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février 4, 2023

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Joe Biden’s claim to presidential greatness. By Gideon Rachman from the FT




Like Truman and Johnson, Biden is an underestimated former vice-president who is excelling in the Oval Office
What does it take to be a great US president? The leaders that Democrats revere have strikingly similar characteristics. Franklin Roosevelt, John Kennedy and Barack Obama were brilliant orators with a Harvard education and an aristocratic bearing.
The vice-presidents they picked also had a lot in common. Harry Truman, Lyndon Johnson and Joe Biden all made their careers in the Senate — and lacked the charisma and ivy-league gloss of the presidents they worked for.
As vice-presidents, all three were sometimes treated with barely disguised disdain by the staffs of FDR, JFK and Obama. But Truman and Johnson went on to be great presidents in their own right.
Now Biden is showing every sign of following in their footsteps. Despite a razor-thin majority in Congress after the 2020 election, Biden has racked up a formidable record of domestic legislation. His first two years are accurately described by The Atlantic as “among the most productive of any president in the past half century”.
Like Johnson and Truman, Biden’s years in the Senate have given him an appreciation of how to get legislation through. His administration has passed a $1tn bipartisan infrastructure law as well as the largest package of climate measures in US history, embedded in the misleadingly named Inflation Reduction Act.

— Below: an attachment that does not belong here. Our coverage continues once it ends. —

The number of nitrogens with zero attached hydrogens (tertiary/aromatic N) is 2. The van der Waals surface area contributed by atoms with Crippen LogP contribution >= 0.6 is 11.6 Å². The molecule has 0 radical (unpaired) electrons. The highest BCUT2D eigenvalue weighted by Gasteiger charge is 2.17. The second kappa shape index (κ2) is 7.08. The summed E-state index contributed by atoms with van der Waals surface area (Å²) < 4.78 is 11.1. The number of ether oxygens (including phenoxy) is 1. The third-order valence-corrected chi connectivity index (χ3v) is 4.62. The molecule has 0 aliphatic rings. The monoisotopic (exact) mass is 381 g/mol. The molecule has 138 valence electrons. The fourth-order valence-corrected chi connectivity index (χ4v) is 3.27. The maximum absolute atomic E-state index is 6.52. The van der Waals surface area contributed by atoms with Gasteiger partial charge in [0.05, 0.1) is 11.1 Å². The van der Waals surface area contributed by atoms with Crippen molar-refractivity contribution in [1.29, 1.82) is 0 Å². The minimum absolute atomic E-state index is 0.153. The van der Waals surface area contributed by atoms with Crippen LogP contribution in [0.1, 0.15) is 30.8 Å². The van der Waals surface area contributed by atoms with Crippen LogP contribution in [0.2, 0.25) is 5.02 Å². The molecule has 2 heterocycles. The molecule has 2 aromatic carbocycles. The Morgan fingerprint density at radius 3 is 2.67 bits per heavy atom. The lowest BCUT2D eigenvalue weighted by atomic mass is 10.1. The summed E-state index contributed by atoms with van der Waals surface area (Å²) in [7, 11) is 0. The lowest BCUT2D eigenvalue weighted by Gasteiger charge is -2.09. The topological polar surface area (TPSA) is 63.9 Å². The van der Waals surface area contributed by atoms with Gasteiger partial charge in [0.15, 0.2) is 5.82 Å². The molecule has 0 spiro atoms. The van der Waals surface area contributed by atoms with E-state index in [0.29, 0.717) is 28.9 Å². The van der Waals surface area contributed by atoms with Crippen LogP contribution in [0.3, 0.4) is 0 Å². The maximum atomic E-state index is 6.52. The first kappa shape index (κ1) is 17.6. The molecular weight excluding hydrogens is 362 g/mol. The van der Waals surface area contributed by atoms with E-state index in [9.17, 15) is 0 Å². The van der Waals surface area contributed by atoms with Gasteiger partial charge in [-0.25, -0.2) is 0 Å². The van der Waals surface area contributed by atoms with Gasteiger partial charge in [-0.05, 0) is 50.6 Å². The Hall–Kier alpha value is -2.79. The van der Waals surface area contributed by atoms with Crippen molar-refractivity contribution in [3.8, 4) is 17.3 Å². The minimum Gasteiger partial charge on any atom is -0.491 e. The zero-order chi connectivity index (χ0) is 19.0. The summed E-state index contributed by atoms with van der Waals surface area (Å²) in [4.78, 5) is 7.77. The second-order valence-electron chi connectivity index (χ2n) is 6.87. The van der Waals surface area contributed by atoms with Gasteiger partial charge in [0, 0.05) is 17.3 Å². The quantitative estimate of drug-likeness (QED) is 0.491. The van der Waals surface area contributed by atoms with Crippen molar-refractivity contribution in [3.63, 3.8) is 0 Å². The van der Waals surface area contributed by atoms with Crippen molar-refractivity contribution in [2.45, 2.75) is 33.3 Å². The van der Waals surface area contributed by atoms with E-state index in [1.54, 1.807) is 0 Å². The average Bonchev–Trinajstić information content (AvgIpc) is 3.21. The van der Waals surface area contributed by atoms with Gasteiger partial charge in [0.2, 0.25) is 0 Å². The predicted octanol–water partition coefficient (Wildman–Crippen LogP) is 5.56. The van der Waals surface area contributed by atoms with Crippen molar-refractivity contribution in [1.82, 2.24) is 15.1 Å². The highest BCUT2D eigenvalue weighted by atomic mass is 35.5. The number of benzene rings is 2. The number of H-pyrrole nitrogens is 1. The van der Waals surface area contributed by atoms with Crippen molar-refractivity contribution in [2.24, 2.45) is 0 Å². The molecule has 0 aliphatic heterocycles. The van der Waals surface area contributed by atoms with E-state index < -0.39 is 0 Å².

Biden has also passed important healthcare reforms and the Chips Act to boost domestic production of semiconductors. There has been a modest tightening of gun control legislation, progress on student loan forgiveness and billions of dollars in aid for Ukraine. The debacle of the withdrawal from Afghanistan got Biden off to a terrible start overseas. But, over the past year, his administration’s effective and timely support for Ukraine has restored America’s reputation for strength and competence in the international arena.

The Zelenskyy government’s heroic resistance would not have been nearly as successful without the help of US weaponry and intelligence. After the damage of the Trump years, the idea of the US as the “leader of the free world” is once again credible. A president’s greatness is defined partly by the scale of the challenges they surmount. FDR steered America through the Great Depression and the second world war. Truman dealt with the end of that conflict and the onset of the cold war. Amid the turmoil of the 1960s, Johnson played an indispensable role in the battle for civil rights.

The challenges Biden faces are also epochal. Donald Trump posed an unprecedented challenge to American democracy. The storming of Congress in January 2021 was a perilous moment in US history. Authoritarianism was also on the march overseas when Biden took office, with the number of democracies around the world declining steadily. As Biden made clear in his inaugural address in 2021, he saw a close connection between the struggle for democracy at home and abroad.
Two years into his presidency, those battles are going far better than many dared hope when he was sworn in. Biden’s most important domestic political achievement remains simply defeating Trump in the 2020 presidential election. As president, he has pressed home the advantage. The Democrats outperformed expectations in the midterm elections, holding on to the Senate and only just losing the House. The demoralised Republicans are now turning on each other, while Biden’s Democrats are proving surprisingly disciplined and united. Trump should never be written off.